The pictured project only needs to use HTML and CSS code to present a collection of arranged words as if they have been printed on a ticket for a train. All of the displayed text exists as standard text characters rather than as rasterized components of an image file. The most basic application of CSS is at work in this area in that the various pieces of text are individually categorized in the HTML document so that the CSS code remotely adjusts the font, size, color, and appearance of any text that exists in each distinct category. The CSS file also dictates the color of the background of each distinct section of the grid-like contents of the ticket.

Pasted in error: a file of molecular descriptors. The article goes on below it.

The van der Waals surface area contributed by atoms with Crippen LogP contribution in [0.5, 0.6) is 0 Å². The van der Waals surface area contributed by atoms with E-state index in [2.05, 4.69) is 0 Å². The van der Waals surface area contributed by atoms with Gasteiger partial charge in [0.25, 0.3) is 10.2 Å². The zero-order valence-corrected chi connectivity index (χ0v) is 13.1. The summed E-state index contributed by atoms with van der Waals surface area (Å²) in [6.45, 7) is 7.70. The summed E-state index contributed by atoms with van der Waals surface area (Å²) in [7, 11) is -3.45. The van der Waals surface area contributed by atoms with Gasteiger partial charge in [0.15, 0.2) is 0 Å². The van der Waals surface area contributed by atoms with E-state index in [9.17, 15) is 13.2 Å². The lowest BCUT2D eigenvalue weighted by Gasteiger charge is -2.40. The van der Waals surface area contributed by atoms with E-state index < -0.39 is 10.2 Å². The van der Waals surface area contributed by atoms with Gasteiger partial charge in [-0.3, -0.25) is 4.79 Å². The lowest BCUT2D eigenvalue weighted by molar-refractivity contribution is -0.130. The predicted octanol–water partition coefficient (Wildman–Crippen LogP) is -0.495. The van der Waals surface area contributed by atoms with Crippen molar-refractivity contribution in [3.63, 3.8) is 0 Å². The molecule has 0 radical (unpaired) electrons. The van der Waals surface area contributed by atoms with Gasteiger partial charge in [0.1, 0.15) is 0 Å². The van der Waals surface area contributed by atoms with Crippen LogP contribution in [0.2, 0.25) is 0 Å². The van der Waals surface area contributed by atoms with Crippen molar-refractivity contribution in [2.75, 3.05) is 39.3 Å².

Both the HTML file and the CSS file are responsible for different portions of the ticket that resemble file-based graphics. A large amount of pathing data present in the HTML file is responsible for a small black symbol at the bottom of the ticket resembling a shopping cart, and this allows the simulated image to be instantaneously loaded and rendered by the user's browser. Meanwhile, both of the bar codes displayed at the bottom right corner of the ticket result from the same large piece of code present within the CSS file. If any of the percentage values included as part of the ".barcode" definition are adjusted in the Editor View of the site, both bar codes will reflect the change. For more information click here https://codepen.io/oliviale/details/MZZYyO.